7 found
Russell Cropanzano [7]Russell S. Cropanzano [1]
  1.  25
    Organizational Justice and Behavioral Ethics: Promises and Prospects.Russell Cropanzano & Jordan H. Stein - 2009 - Business Ethics Quarterly 19 (2):193-233.
    Scholars studying organizational justice have been slow to incorporate insights from behavioral ethics research, despite the fields’ conceptual affinities. We maintain that this stems from differences in the paradigmatic approaches taken by scholars in each area. First, justice research historically has assumed that individuals are motivated by a desire for instrumental control of worthwhile outcomes or by a concern with social status, while behavioral ethics has paid more attention to the role of internalized moral convictions and duties. Second, organizational justice (...)
    Direct download (5 more)  
    Export citation  
    Bookmark   20 citations  
  2.  5
    Deontic Justice and Organizational Neuroscience.William Becker, Sebastiano Massaro & Russell Cropanzano - 2017 - Journal of Business Ethics 144 (4):733-754.
    According to deontic justice theory, individuals often feel principled moral obligations to uphold norms of justice. That is, standards of justice can be valued for their own sake, even apart from serving self-interested goals. While a growing body of evidence in business ethics supports the notion of deontic justice, skepticism remains. This hesitation results, at least in part, from the absence of a coherent framework for explaining how individuals produce and experience deontic justice. To address this need, we argue that (...)
    Direct download (2 more)  
    Export citation  
    Bookmark   7 citations  
  3. Moral Leadership: A Short Primer on Competing Perspectives.Russell Cropanzano & Fred O. Walumbwa - 2010 - In Marshall Schminke (ed.), Managerial Ethics: Managing the Psychology of Morality. Routledge. pp. 21--52.
    Export citation  
    Bookmark   4 citations  
  4.  18
    Beyond the Particular and Universal: Dependence, Independence, and Interdependence of Context, Justice, and Ethics.Marion Fortin, Thierry Nadisic, Chris M. Bell, Jonathan R. Crawshaw & Russell Cropanzano - 2016 - Journal of Business Ethics 137 (4):639-647.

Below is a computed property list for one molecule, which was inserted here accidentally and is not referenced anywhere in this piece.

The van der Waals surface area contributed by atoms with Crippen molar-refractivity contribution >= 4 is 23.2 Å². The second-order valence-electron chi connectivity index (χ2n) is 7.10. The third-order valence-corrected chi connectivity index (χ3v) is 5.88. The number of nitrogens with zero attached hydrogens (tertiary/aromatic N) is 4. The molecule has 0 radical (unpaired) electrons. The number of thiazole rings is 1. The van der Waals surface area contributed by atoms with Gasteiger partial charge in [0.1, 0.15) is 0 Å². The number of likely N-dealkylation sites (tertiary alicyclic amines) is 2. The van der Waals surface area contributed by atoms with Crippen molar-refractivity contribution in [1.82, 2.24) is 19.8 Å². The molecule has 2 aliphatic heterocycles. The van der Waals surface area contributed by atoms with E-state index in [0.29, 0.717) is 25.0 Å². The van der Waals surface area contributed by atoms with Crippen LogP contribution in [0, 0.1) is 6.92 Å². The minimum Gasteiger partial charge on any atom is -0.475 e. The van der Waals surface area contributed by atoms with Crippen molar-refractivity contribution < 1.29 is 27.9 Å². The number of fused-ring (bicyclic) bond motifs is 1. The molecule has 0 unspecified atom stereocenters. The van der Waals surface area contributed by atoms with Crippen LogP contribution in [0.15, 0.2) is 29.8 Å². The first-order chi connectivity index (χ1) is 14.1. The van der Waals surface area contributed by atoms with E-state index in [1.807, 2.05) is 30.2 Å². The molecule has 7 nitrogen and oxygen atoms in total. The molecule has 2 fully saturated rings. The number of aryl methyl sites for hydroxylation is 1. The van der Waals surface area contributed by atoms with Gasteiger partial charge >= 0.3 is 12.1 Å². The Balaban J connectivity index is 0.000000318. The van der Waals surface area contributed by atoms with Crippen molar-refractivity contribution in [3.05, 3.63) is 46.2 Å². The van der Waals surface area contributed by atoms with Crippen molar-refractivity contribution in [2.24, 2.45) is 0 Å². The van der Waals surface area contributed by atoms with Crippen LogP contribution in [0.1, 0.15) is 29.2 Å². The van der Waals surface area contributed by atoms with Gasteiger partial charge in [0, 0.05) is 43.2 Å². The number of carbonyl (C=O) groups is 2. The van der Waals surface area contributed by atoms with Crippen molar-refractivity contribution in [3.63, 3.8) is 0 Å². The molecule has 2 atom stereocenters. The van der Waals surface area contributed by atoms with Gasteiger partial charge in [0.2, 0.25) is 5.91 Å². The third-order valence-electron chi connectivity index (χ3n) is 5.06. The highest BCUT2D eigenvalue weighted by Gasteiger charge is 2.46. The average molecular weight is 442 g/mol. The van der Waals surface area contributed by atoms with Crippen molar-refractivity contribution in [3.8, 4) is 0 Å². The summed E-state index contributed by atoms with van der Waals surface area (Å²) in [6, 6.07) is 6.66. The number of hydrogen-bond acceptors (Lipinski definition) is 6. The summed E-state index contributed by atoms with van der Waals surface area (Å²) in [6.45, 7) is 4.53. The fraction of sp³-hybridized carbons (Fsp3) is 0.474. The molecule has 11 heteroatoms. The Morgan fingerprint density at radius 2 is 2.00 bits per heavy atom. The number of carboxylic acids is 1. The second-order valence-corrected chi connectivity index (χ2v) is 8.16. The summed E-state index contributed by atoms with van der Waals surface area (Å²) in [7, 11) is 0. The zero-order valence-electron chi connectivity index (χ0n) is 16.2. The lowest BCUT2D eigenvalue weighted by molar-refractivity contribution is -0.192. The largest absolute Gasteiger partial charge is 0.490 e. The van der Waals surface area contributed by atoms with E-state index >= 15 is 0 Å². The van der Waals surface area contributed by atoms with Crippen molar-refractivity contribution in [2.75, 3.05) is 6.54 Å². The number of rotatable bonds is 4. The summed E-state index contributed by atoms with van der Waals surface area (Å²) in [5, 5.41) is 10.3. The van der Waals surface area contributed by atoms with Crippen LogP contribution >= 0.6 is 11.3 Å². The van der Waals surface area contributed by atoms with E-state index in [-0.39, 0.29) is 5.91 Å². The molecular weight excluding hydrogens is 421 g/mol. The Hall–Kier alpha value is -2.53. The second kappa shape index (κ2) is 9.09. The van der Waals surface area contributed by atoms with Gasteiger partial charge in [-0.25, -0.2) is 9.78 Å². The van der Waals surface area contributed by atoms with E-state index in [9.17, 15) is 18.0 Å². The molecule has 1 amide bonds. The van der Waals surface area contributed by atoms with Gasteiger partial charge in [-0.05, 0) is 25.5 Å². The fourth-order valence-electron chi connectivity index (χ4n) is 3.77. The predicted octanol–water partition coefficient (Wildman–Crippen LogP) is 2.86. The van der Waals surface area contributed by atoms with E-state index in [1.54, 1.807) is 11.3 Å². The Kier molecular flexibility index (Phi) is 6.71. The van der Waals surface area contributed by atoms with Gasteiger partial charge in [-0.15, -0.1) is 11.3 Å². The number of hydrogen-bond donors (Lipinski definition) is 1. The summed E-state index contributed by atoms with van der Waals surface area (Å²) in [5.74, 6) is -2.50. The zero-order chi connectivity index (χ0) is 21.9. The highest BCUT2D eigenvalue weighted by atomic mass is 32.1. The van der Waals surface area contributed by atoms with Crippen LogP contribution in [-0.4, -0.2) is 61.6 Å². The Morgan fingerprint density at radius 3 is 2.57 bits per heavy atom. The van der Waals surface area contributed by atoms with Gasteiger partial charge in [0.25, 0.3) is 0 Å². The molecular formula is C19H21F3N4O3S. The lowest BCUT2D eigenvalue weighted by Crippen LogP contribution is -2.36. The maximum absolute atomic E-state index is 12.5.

This article reflects on context effects in the study of behavioral ethics and organizational justice. After a general overview, we review three key challenges confronting research in these two domains. First, we consider social scientific versus normative approaches to inquiry. The former aims for a scientific description, while the latter aims to provide prescriptive advice for moral conduct. We argue that the social scientific view can be enriched by considering normative paradigms. The next challenge we consider, involves the duality of (...)
    Direct download (4 more)  
    Export citation  
    Bookmark   2 citations  
  5. Social Hierarchies and the Evolution of Moral Emotions.Robert Folger & Russell Cropanzano - 2010 - In Marshall Schminke (ed.), Managerial Ethics: Managing the Psychology of Morality. Routledge. pp. 207--234.
    Export citation  
    Bookmark   1 citation  
  6. G. Stoney Alder is a Doctoral Candidate at the University of Colorado at Boulder. He is Pursuing a Degree in Organizational Behavior and Human Resource Management. His Research Interests Include Employee Performance Monitoring, Organizational Justice, and Performance Feedback. He has Pub-Lished Articles on These Topics in Management Communication Quarterly. [REVIEW]Russell Cropanzano - 1998 - In Marshall Schminke (ed.), Managerial Ethics: Moral Management of People and Processes. Lawrence Erlbaum Assocs.. pp. 215.
    Export citation  
  7.  2
    When Managers Become Robin Hoods: A Mixed Method Investigation.Russell Cropanzano, Daniel P. Skarlicki, Thierry Nadisic, Marion Fortin, Phoenix Van Wagoner & Ksenia Keplinger - 2022 - Business Ethics Quarterly 32 (2):209-242.
    When subordinates have suffered an unfairness, managers sometimes try to compensate them by allocating something extra that belongs to the organization. These reactions, which we label as managerial Robin Hood behaviors, are undertaken without the consent of senior leadership. In four studies, we present and test a theory of managerial Robin Hoodism. In study 1, we found that managers themselves reported engaging in Robin Hoodism for various reasons, including a moral concern with restoring justice. Study 2 results suggested that managerial (...)
    Direct download (2 more)  
    Export citation